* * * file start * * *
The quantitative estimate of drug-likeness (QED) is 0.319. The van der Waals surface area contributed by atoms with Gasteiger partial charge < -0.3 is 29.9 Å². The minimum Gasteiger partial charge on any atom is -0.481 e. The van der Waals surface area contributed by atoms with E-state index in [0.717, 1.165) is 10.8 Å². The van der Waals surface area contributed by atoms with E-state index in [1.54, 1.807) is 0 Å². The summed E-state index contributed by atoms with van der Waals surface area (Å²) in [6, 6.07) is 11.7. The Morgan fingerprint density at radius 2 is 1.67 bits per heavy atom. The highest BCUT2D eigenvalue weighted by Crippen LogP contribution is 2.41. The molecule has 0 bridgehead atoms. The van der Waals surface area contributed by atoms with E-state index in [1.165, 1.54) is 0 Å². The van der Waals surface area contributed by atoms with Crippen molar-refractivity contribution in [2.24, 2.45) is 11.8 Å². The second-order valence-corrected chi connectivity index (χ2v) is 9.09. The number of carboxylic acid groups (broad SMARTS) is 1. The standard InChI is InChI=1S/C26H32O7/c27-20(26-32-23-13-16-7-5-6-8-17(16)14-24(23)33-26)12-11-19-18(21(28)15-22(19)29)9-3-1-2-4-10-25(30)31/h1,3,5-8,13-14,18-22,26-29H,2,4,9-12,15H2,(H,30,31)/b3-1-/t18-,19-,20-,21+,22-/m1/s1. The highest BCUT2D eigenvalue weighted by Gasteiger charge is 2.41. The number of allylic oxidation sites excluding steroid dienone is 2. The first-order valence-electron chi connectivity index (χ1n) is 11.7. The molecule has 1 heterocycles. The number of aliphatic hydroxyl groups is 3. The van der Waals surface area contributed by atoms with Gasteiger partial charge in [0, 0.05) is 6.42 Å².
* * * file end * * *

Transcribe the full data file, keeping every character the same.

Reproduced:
The quantitative estimate of drug-likeness (QED) is 0.319. The van der Waals surface area contributed by atoms with Gasteiger partial charge < -0.3 is 29.9 Å². The minimum Gasteiger partial charge on any atom is -0.481 e. The van der Waals surface area contributed by atoms with E-state index in [0.717, 1.165) is 10.8 Å². The van der Waals surface area contributed by atoms with E-state index in [1.54, 1.807) is 0 Å². The summed E-state index contributed by atoms with van der Waals surface area (Å²) in [6, 6.07) is 11.7. The Morgan fingerprint density at radius 2 is 1.67 bits per heavy atom. The highest BCUT2D eigenvalue weighted by Crippen LogP contribution is 2.41. The molecule has 0 bridgehead atoms. The van der Waals surface area contributed by atoms with E-state index in [1.165, 1.54) is 0 Å². The van der Waals surface area contributed by atoms with Crippen molar-refractivity contribution in [2.24, 2.45) is 11.8 Å². The second-order valence-corrected chi connectivity index (χ2v) is 9.09. The number of carboxylic acid groups (broad SMARTS) is 1. The standard InChI is InChI=1S/C26H32O7/c27-20(26-32-23-13-16-7-5-6-8-17(16)14-24(23)33-26)12-11-19-18(21(28)15-22(19)29)9-3-1-2-4-10-25(30)31/h1,3,5-8,13-14,18-22,26-29H,2,4,9-12,15H2,(H,30,31)/b3-1-/t18-,19-,20-,21+,22-/m1/s1. The highest BCUT2D eigenvalue weighted by Gasteiger charge is 2.41. The number of allylic oxidation sites excluding steroid dienone is 2. The first-order valence-electron chi connectivity index (χ1n) is 11.7. The molecule has 1 heterocycles. The number of aliphatic hydroxyl groups is 3. The van der Waals surface area contributed by atoms with Gasteiger partial charge in [0, 0.05) is 6.42 Å².